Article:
Sep 7, 2023
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Heat waves have been increasing in frequency and duration as a result of climate change.

The health impacts of extreme heat are widespread and will impact workers across sectors. Outdoor workers, such as delivery drivers, farmworkers (many of whom are migrant workers), gardeners and landscapers, and construction workers will be particularly impacted. Indoor workplaces such as smelters, manufacturing plants, and kitchens can also generate too much heat for workers to safely complete their work duties during heat waves.

Historically gendered professions, such as teaching and nursing, will also be impacted. Studies have found that students are less likely to access education and learning when heat-exposed and teachers are less likely or to be able to provide quality education when heat-exposed. Climate change will make existing health inequities worse and will significantly increase the burden on Canada’s healthcare system and the work required of nurses, personal support workers, and other health care providers.

Workers with disabilities and older workers are disproportionately impacted by heat stress, as well as workers who are pregnant or have pre-existing conditions. Socioeconomic status also impacts a person’s ability to access adequate housing, air-conditioning, and other resources during extreme heat events. The Ontario Human Rights Commission (“OHRC”) found that “access to cooling during extreme heat waves is a human rights issue” and notes that “as temperatures rise due to climate change, extreme heat waves have and will continue to disproportionately impact groups protected under the Code.”


Heat stress is a human rights and health and safety issue that employers must take seriously. There are some existing mechanisms that can protect workers from extreme heat and provide them with recourse if they become ill or injured at work as a result of heat.

The Workplace Safety Insurance Board (“WSIB”) has approved benefits to workers who became ill or injured at work as a result of extreme heat in the workplace. For example, in Workplace Safety and Insurance Appeals Tribunal (“WSIAT”) Decision No. 757/17 (2017), a crane operator was entitled to initial benefits for heat exhaustion, dehydration, and migraines after working in a crane for 20-30 minutes without air conditioning. The temperature was around 30C outside and it was thought to be warmer inside the crane.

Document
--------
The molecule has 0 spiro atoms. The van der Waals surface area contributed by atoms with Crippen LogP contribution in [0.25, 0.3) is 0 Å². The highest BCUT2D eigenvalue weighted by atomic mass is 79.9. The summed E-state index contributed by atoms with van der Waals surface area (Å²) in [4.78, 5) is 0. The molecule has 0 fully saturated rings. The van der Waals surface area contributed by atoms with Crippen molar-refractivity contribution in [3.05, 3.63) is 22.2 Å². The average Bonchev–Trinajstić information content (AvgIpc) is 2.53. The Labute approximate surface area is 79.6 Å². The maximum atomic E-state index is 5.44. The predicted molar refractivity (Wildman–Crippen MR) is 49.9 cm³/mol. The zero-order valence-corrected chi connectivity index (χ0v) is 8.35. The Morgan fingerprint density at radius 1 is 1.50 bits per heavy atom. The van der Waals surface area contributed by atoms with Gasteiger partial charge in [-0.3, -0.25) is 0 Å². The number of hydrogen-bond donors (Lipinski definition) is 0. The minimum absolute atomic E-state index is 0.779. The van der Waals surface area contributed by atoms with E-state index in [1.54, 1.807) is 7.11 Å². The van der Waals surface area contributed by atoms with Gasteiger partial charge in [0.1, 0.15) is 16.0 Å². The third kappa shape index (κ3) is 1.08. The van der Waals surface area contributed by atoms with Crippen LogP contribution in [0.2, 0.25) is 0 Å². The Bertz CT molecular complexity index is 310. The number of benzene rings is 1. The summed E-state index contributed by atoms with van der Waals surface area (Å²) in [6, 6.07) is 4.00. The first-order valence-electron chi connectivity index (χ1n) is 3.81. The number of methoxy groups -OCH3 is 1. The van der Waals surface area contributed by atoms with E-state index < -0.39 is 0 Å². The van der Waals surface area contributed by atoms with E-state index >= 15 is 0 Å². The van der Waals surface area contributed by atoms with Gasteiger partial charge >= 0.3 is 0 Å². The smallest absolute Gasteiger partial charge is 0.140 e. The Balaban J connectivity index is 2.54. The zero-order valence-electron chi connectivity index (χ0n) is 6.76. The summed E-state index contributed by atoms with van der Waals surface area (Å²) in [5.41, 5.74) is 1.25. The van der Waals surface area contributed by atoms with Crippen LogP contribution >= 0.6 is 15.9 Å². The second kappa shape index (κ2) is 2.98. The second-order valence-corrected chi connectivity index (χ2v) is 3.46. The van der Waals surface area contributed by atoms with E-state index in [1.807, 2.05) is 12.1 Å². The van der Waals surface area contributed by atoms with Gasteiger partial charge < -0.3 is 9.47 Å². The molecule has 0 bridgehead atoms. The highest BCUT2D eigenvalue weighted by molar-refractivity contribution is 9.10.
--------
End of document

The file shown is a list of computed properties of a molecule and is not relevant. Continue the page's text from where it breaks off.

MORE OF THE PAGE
Another example is WSIAT Decision No. 298/16 (2016) where a high school teacher was injured when she fainted at work. The classroom was very hot and there was no air conditioning. The WSIAT found that it was more likely than not that the heat contributed to the worker’s fainting.

There is no maximum workplace temperature set out in the Ontario legislation. However, employers have an obligation under s. 25(2)(h) of the Occupational Health and Safety Act, R.S.O. 1990 (“OHSA”) to “take every precaution reasonable in the circumstances for the protection of a worker.” The Government of Ontario released a resource on “managing heat stress at work” which provides guidance on what might be a reasonable precaution in response to heat stress. It includes various workplace design changes and administrative and work practices controls that can be implemented to reduce heat, and recommends that employers develop and implement a hot weather or heat stress control plan.

The Ministry of Labour (MOL) recently proposed heat stress regulations under the OHSA. The regulations would require the following, among other things:

  • Employers must “take all measures reasonably necessary in the circumstances to protect workers from exposure to hazardous thermal conditions that may result in a heat-related illness or a worker’s core body temperature exceeding 38C”
  • Engineering controls must be used to maintain a worker’s heat exposure within the heat stress exposure limits, under certain circumstances
  • Additional measures and procedures must be developed in consultation with the Joint Health and Safety Committee (“JHSC”)
  • Employers must provide cool, potable drinking water close to work areas
  • Employers must advise workers working outdoors of heat warnings and the importance of staying hydrated and taking breaks, as well as the rest periods available to them

Regulations must create clear workplace standards to be effective. Employers must also consider the disproportionate impact of heat on different workers and adapt their approach to protecting workers impacted by heat stress in line with their overarching obligations under s. 25(2)(h) of the OHSA and their duty to accommodate workers.

It is important to note that the MOL proposal follows calls from worker-led organizations, such as Justice for Migrant Workers (J4MW), for stronger occupational health and safety protections regarding heat stress. In the midst of the July 2023 heat wave, J4MW demanded emergency protections for farm workers who work in sweltering temperatures in fields and greenhouses. The called for protections are broader than the MOL proposal and include implementing paid breaks for agricultural workers, providing sufficient shelter and drinking water for workers, shutting down farms and paying workers in extreme crisis events, and incorporating race and gender analysis into occupational health and safety and employment standards.


Workers are encouraged to speak with their union representative, worker representative, JHSC, or supervisor in a non-unionized workplace, about their concerns with regards to heat in the workplace, as well as to seek potential accommodations for workers with pre-existing health conditions or other risk factors. Workers and union representatives are reminded that under s. 43(3) of the OHSA, workers have the right to refuse unsafe work.

We continue to monitor developments in this area.

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